Referring now to FIGS. 3-5, a reciprocating needle device 30 can have a reservoir 32 and a hollow, reciprocating needle 34 through which the fluid 36 can be delivered into myocardial tissue 38. The needle 34 may be tapered to allow for easy penetration of the tissue 38 and delivery of fluid 36 into the tissue 38. Following delivery of the fluid, the needle is withdrawn and the fluid 36 diffuses into the tissue 38. Needles 34 a-34 c also represent varying depth needles included within an array or linear array of needles. The needle array can be advanced along the desired lesion path and the needles inserted together, insuring multiple fluid delivery depths along the path. Such a phased linear array of needles also can reduce the force required to enter the myocardium, relative to a constant dept array, as the time of entry into the tougher outer layer occurs at different times.

Referring now to FIGS. 6-8, the depth of penetration for needles 34 a-c can be adjusted to control the depth at which the cytotoxic fluid 36 is delivered to the tissue 38 through injection ports or orifices 37. The needle 34 d can also be adjusted to deliver the cytotoxic fluid as the needle 34 d is inserted and/or withdrawn in order to provide delivery of fluid 36 at various depths. Also, the needle may be provided with injection ports or openings 42 which will deliver fluid from a plurality of side openings or ports along the length of the needle 34 e. The delivery of the fluid can therefore occur passively as the needle is inserted into the tissue or it can be actively injected into the tissue according to needle position.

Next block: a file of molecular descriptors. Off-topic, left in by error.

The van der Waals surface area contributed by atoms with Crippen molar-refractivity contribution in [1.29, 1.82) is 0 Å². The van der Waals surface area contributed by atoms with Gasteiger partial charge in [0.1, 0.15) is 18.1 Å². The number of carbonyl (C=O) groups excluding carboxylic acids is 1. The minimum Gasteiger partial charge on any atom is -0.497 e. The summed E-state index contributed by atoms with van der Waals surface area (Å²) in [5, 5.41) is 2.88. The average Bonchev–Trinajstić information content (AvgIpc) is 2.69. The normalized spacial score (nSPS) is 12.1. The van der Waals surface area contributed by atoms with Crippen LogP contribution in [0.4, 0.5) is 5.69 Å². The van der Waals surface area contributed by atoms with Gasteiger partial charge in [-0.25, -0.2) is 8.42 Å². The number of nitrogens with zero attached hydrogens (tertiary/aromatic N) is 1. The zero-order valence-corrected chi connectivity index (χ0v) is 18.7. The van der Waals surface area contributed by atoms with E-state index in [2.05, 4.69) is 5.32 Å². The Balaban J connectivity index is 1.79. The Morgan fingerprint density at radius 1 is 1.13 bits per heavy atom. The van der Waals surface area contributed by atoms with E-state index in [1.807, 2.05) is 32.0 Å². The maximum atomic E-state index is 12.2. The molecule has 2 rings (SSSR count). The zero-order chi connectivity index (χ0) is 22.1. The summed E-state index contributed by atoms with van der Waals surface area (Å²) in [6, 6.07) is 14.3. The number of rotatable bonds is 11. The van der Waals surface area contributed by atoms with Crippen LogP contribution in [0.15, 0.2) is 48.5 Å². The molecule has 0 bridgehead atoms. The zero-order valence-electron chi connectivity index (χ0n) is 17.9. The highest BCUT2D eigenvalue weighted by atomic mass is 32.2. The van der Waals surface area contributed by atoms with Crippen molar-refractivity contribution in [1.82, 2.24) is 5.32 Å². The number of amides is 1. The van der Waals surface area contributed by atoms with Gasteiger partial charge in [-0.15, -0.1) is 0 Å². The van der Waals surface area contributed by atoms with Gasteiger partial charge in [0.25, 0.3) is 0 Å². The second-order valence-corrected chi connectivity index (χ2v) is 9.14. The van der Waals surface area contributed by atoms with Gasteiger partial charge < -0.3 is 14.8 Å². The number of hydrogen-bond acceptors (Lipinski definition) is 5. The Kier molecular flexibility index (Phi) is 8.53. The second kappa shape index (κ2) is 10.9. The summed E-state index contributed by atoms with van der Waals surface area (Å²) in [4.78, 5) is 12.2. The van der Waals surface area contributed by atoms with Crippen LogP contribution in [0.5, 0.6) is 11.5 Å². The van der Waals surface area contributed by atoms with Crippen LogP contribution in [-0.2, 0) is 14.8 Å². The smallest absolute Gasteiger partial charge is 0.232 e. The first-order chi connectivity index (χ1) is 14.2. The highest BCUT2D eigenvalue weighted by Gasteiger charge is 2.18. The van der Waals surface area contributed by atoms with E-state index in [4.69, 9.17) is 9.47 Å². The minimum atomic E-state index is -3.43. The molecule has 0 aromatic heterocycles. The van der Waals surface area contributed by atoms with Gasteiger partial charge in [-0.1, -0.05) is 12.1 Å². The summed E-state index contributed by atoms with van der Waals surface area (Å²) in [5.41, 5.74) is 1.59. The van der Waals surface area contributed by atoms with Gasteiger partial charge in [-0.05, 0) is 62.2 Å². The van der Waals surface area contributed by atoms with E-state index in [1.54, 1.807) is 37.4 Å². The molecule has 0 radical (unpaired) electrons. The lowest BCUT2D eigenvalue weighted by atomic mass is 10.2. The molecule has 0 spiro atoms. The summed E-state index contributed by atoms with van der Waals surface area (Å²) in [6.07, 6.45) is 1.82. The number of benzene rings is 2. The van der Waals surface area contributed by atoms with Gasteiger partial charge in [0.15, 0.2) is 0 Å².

Referring now to FIG. 9, the device can also be utilized in combination with radiofrequency ablation. An ablative lesion 44 can be created in tissue 48 by a needle connected to a radiofrequency generator (not shown) as a conductive fluid 46 is delivered through the needle 49 into the tissue 48. Rather than a cytotoxic agent, the needle delivers a conductive liquid such as a saline solution that creates an ablative virtual electrode when delivered into the tissue through the needle. The device is advanced along a desired lesion line on the tissue as the needle is advanced into and retracted from the tissue. Delivery of the conductive liquid and the ablative radiofrequency energy can be synchronized to form the virtual electrode and ablate the tissue along the desired lesion line.

FIG. 10 illustrates a linear array of needles 50 including an injection manifold 52. Linear array 50 includes outer needles 54, 56, 58, and 60, and inner needles 62 and 64. Inner needles 62 and 64 are fed by a first fluid delivery lumen 66 while outer needles 54-60 are fed by a second fluid delivery lumen 68. The inner needles can deliver a conductive and/or cytotoxic fluid, while the outer needles can deliver a protective fluid, described below.